Last update:

Medical research

A blood test for your body clock? It's on the horizon

What time is your body clock set on?

Obstetrics & gynaecology

Nearly half of surveyed female surgeons experience major pregnancy complications

While only one in five practicing surgeons in the U.S. is female, women are entering the surgical field in increasing numbers. Women comprised 38 percent of surgical residents in 2018, but they nonetheless continue to face ...

Diseases, Conditions, Syndromes

To stop a pandemic in its tracks, coordinate across borders

On March 16, 2020, the governors of New York, New Jersey, and Connecticut announced "a regional approach to combatting COVID-19," citing an absence of federal leadership and national standards. Pennsylvania joined two days ...

Medical research

Researchers develop 'dimmer switch' to help control gene therapy

In a major advancement in the field of gene therapy for rare and devastating diseases, researchers at Children's Hospital of Philadelphia (CHOP) have developed a "dimmer switch" system that can control levels of proteins ...

Oncology & Cancer

Refining treatment for childhood leukemia

Scientists at St. Jude Children's Research Hospital are working with colleagues in China to develop better therapy for childhood acute lymphoblastic leukemia (ALL). Results from a large phase 3 noninferiority clinical trial ...

Psychology & Psychiatry

New model helps map the individual variations of mental illness

The diagnosis of mental illnesses such as major depression, schizophrenia, or anxiety disorder is typically based on coarse groupings of symptoms. These symptoms, however, vary widely among individuals as do the brain circuits ...

Alzheimer's disease & dementia

Buying time for people approaching Alzheimer's

Australians living with mild cognitive impairment (MCI) could know five years in advance whether they are at high risk of developing Alzheimer's disease—the most common form of dementia—according to new research from ...

Diseases, Conditions, Syndromes

New treatment pathways for hepatitis C

A newly published Burnet Institute study has demonstrated the feasibility and effectiveness of simplified clinical pathways for treatment of hepatitis C (HCV) in Myanmar.

Psychology & Psychiatry

Helping new moms sleep better without medication

Poor sleep during pregnancy and in the first months post-birth can have long lasting psychological and physical consequences for both mother and baby. New research from Monash University has found that a non-drug sleep program, ...

Medical research

Synthetic tissue model with blood vessels developed

Using lab-created tissue to heal or replace damaged organs is one of the great visions for the future of medicine. Synthetic materials could be suitable as scaffolding for tissue because, unlike natural tissues, they remain ...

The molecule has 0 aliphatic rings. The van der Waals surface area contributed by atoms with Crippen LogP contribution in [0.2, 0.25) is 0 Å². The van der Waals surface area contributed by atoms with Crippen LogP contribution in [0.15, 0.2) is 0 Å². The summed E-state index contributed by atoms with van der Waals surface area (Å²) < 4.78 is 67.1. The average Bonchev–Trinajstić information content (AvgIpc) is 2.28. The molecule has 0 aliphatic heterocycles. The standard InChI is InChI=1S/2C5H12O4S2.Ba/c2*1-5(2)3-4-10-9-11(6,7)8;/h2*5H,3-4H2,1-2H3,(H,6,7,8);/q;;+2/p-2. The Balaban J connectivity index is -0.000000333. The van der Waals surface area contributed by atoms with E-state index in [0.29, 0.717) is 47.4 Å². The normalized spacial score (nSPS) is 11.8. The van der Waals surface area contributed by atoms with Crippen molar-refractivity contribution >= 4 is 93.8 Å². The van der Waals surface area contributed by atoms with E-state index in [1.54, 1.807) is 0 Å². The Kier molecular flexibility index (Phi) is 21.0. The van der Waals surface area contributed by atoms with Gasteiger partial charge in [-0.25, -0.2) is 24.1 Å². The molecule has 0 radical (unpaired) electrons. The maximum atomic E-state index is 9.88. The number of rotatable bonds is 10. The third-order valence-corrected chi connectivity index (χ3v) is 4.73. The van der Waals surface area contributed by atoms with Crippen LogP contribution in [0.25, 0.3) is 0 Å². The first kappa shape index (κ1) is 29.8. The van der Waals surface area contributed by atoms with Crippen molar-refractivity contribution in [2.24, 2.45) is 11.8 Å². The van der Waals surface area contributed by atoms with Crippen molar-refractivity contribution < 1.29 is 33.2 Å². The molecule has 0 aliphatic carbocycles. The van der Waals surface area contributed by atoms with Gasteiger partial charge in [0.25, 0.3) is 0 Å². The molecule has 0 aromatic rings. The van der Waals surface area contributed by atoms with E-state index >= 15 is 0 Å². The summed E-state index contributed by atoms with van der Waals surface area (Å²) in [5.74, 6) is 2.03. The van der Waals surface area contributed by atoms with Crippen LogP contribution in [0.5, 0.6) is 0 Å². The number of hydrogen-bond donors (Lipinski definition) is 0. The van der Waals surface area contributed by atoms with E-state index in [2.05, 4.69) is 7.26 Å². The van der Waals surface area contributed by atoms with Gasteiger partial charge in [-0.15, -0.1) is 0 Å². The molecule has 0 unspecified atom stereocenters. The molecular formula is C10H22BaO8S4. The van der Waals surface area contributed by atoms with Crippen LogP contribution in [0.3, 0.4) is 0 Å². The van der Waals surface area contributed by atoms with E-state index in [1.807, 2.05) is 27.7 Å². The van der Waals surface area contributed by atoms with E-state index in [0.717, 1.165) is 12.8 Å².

Oncology & Cancer

Tiny bubbles used to treat common childhood cancer

Researchers at UCL have developed a new way to deliver drugs that can shut down cancer-promoting mutations in neuroblastoma. The findings in mice, show the method, which uses tiny bubbles to deliver therapies directly to ...

Psychology & Psychiatry

Discovery points to ketamine's long-term antidepressant effects

Building on recent research confirming how ketamine induces rapid antidepressant action, Professor of Pharmacology Lisa Monteggia and her collaborators show how the molecular mechanism of the gene MeCP2 and associated synaptic ...


Motivation depends on how the brain processes fatigue

How do we decide whether or not an activity which requires work is 'worth the effort'? Researchers at the University of Birmingham & University of Oxford have shown that the willingness to work is not static, and depends ...


A molecular traffic light for infectious disease testing

Home test kits to check for COVID-19 spike proteins and anti-COVID-19 antibodies are fast and simple to use but lack the sensitivity and accuracy of laboratory tests. Researchers from Eindhoven University of Technology with ...


Three genes determine heart cell growth

Heart disease has long been the leading cause of death globally. One reason is that the heart has poor regenerative properties, causing damage to accumulate. Scientists have speculated that understanding how the heart grows ...

Psychology & Psychiatry

Another byproduct of the pandemic: paranoia

The COVID-19 pandemic increased our feelings of paranoia, particularly in states where wearing masks was mandated, a new Yale study has shown. That heightened paranoia was particularly acute in states where adherence to mask ...

Alzheimer's disease & dementia

'Light flash' treatment might help slow Alzheimer's

While efforts to develop Alzheimer's medications have so far borne little fruit, new research highlights the therapeutic promise of two non-drug tools: light and sound.